‘Botched’ Execution in Oklahoma Marks Church’s Shifting View of Death Penalty
Oklahoma City’s archbishop condemned the execution of murderer Clayton Lockett, but many Catholics still debate the morality and constitutionality of capital punishment.
BY JOAN FRAWLEY DESMOND
| Posted 5/5/14 at 3:46 PM
OKLAHOMA CITY — Last week, Oklahoma Gov. Mary Fallin struggled to defend the state’s April 29 execution of death-row inmate Clayton Lockett after witnesses reported that he moaned and convulsed before he died, following the administration of a sedative and a lethal injection.
“I believe in the legal process. And I believe that the death penalty is an appropriate punishment for those who commit heinous crimes against their fellow men and women,” said Fallin, who announced a stay on the second execution planned for the same evening and an “independent review of Department of Correction procedures.”
But Archbishop Paul Coakley of Oklahoma City condemned the execution and said the news story “really highlights the brutality of the death penalty, and I hope it leads us to consider whether we should adopt a moratorium on the death penalty or even abolish it altogether.”
Judging from public-opinion polls, many Americans, including Catholics, agree with Fallin’s view that retribution for especially grave crimes demands the death penalty, though a 2013 study conducted by the Pew Research Center found that support for capital punishment is sliding.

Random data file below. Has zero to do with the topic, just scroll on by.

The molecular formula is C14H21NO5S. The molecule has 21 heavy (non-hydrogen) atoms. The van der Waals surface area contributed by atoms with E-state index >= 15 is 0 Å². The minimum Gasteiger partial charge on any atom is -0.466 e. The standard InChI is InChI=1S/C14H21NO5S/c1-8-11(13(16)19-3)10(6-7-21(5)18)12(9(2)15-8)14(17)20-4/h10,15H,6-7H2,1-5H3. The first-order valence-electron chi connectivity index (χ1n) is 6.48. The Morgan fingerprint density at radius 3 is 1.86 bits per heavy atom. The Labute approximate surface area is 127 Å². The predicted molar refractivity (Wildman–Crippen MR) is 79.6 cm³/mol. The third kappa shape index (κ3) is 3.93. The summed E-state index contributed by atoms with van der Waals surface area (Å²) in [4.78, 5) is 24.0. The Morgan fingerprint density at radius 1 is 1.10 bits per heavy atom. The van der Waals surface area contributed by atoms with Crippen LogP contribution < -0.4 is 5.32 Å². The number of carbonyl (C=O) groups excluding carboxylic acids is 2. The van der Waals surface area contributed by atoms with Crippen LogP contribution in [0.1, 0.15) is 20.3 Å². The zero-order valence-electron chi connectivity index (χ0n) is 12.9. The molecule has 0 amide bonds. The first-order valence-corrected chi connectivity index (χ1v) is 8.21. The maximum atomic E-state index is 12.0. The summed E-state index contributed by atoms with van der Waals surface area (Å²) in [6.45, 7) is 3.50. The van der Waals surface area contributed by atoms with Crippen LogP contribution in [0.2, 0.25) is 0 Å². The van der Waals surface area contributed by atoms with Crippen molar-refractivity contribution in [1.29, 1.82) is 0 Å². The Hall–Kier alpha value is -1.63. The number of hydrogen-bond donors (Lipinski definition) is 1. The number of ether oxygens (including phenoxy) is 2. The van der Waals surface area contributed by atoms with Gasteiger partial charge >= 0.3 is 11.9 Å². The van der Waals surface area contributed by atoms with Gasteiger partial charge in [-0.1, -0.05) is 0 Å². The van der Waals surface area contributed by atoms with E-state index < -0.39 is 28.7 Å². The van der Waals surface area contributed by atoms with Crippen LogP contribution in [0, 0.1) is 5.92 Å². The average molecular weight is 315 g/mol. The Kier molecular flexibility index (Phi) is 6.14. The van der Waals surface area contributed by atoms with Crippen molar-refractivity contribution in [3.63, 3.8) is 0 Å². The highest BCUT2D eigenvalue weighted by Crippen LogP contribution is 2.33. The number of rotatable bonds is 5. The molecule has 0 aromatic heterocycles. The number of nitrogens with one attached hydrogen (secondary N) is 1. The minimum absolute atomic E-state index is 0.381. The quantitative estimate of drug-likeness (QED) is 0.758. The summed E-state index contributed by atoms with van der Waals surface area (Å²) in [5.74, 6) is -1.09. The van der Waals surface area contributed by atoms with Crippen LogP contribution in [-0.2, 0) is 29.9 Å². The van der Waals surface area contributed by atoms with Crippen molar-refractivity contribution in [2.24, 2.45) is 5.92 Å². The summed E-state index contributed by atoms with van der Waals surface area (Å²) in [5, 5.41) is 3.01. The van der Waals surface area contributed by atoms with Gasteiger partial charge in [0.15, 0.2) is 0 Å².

Lockett, 38, was convicted of rape and murder — and watching while his accomplices buried his victim alive. Archbishop Coakley did not deny the need “to administer justice with due consideration for the victims of crime.”
But, he argued, society and the criminal-justice system should not adopt practices that advance “the culture of death, which threatens to completely erode our sense of the innate dignity of the human person and of the sanctity of human life from conception to natural death.”
“Once we recover our understanding that life is a gift from our Creator, wholly unearned and wholly unmerited by any of us, we will begin to recognize that there are and ought to be very strict limits to the legitimate use of the death penalty,” he added.
Archbishop Coakley’s April 30 statement drew criticism from many Oklahomans, including members of his flock, who attacked his comments on Facebook and other forums.
During an interview with the Register, the archbishop acknowledged that “many of the people who reacted rather negatively to my statement and proposed arguments in favor of capital punishment cited legitimate authorities in our Tradition” to bolster their argument, a reference to St. Thomas Aquinas, who justified the use of the death penalty to protect the common good.